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Earl_of_Arland
Post subject: Re: Battle Rifle ChallengePosted: September 20th, 2021, 5:04 pm
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GZ / M.44

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The chaotic jungle warfare against the Japanese Empire during the War on the Pacific showed the need for a flexible combat unit ready to fight effectively within dense foliage and without artillery support. The Dutch army during this time were reliant on static defense tactics and mainly armed with G/95 bolt-action rifles for the infantry, an inadequate slow-firing weapon, and M.18 (Browning Auto) machine gun for suppressive fire, unreliable in these conditions and cumbersome to carry. These small-arms limitations were disastrous during the early phase of the war, where many units were caught off-guard in an ambush by numerically-inferior enemy and unable to return fire due to these issues. Thus in 1942, the army called for a new service rifle to replace both weapons capable of sustained automatic fire yet light enough to be issued for every rifleman. A design was then drawn up by the Royal Arsenal of Lier, and eventually adopted as GZ / M. 44 in 1944.

Mechanically, the rifle is a select-fire short-stroke gas operated rifle with a tilting bolt firing the standard .30 Dutch (7.6x58mm) cartridge feeding from a 20-round detachable box magazine. The suggestion of using a smaller intermediate cartridge was considered, but dropped during the design stage to maintain commonality with existing supplies. The requirement for sustained automatic fire necessitates a heavy barrel and thus mainly contributes to the weight despite its relatively stout size to other automatic rifles. In spite of this, the rifle was never able to sustain automatic fire expected for the machine gun role due to lower-quality steel necessitated for mass production causing extraction issues when fired continuously for 100 or more rounds. In 1953, the design was also adapted to marksman use as M. 53, featuring minor ergonomic changes, fixed bipod and importantly a longer barrel with semi-auto only mode.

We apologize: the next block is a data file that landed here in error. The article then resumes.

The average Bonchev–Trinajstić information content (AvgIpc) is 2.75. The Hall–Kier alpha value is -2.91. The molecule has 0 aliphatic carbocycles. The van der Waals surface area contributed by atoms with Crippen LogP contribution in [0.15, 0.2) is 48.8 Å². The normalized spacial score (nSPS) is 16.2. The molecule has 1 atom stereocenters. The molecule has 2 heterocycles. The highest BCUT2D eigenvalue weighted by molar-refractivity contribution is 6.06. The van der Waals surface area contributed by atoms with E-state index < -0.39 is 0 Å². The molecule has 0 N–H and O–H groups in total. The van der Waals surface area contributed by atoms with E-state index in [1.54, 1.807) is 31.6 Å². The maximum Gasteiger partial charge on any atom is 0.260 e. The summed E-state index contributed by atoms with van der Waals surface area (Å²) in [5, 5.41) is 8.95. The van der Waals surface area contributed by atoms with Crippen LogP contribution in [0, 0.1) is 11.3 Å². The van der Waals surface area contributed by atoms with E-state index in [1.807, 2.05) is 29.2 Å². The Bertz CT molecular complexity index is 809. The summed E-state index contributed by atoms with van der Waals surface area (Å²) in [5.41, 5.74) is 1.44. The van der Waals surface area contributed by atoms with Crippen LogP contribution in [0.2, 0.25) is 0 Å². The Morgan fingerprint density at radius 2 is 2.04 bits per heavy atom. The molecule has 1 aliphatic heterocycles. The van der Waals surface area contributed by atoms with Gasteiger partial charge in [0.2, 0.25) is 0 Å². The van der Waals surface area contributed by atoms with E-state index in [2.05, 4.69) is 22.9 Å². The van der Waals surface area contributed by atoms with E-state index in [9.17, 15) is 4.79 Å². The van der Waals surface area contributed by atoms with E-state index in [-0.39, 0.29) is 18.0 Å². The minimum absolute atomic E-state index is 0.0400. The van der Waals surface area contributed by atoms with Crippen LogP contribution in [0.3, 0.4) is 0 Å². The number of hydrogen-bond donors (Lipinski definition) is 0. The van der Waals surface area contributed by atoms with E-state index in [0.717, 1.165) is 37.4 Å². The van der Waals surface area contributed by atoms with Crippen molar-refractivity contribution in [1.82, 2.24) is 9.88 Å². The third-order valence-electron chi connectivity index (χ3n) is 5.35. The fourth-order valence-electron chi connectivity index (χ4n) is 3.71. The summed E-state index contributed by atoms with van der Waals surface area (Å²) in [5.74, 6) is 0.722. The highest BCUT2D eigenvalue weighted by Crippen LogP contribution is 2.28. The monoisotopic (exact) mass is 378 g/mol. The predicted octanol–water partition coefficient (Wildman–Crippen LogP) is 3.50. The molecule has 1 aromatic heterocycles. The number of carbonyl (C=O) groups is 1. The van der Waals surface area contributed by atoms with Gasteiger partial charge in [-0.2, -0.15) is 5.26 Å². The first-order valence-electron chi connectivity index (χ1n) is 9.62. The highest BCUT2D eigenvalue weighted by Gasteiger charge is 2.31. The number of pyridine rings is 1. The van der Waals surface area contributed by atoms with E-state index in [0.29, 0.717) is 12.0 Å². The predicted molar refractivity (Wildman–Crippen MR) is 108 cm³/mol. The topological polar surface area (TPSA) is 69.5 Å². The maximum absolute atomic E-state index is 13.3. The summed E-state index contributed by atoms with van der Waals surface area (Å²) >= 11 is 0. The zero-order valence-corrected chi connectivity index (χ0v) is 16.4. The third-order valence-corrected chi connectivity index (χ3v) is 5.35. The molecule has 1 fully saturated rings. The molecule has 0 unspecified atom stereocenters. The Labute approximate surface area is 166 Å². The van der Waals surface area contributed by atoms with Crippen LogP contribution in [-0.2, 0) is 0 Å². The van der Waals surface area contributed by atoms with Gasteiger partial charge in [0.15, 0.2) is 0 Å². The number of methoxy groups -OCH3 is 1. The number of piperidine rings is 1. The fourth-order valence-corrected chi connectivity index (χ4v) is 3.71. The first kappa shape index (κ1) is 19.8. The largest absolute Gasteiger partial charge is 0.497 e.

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In service, the GZ / M.44 proved likeable for soldiers, especially the colonial troops who appreciated its somewhat more reliable nature than the M.18 machine gun, smaller size compared to previous bolt-action rifles, and its ability to lay suppressive fire on-demand. The rifle saw action during the aforementioned War on the Pacific, Cape Crisis, and Formosa Intervention of 1961. Despite being a relatively good design for its time, it was dated in comparison to other rifles by the early 1960s and severely deteriorated in reliability after production ceased in the late 50s. The battle rifle was withdrawn by the army in 1965 before being fully retired from the armed forces in 1972, while the marksman rifle was maintained a bit longer before being discarded in 1980.


Last edited by Earl_of_Arland on September 30th, 2021, 3:45 pm, edited 1 time in total.

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Aiseus
Post subject: Re: Battle Rifle ChallengePosted: September 26th, 2021, 2:18 am
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Joined: January 20th, 2017, 4:30 am
Location: Uosmaf, Cossian Republic
Lirtava Armory Infantry Rifle Number 3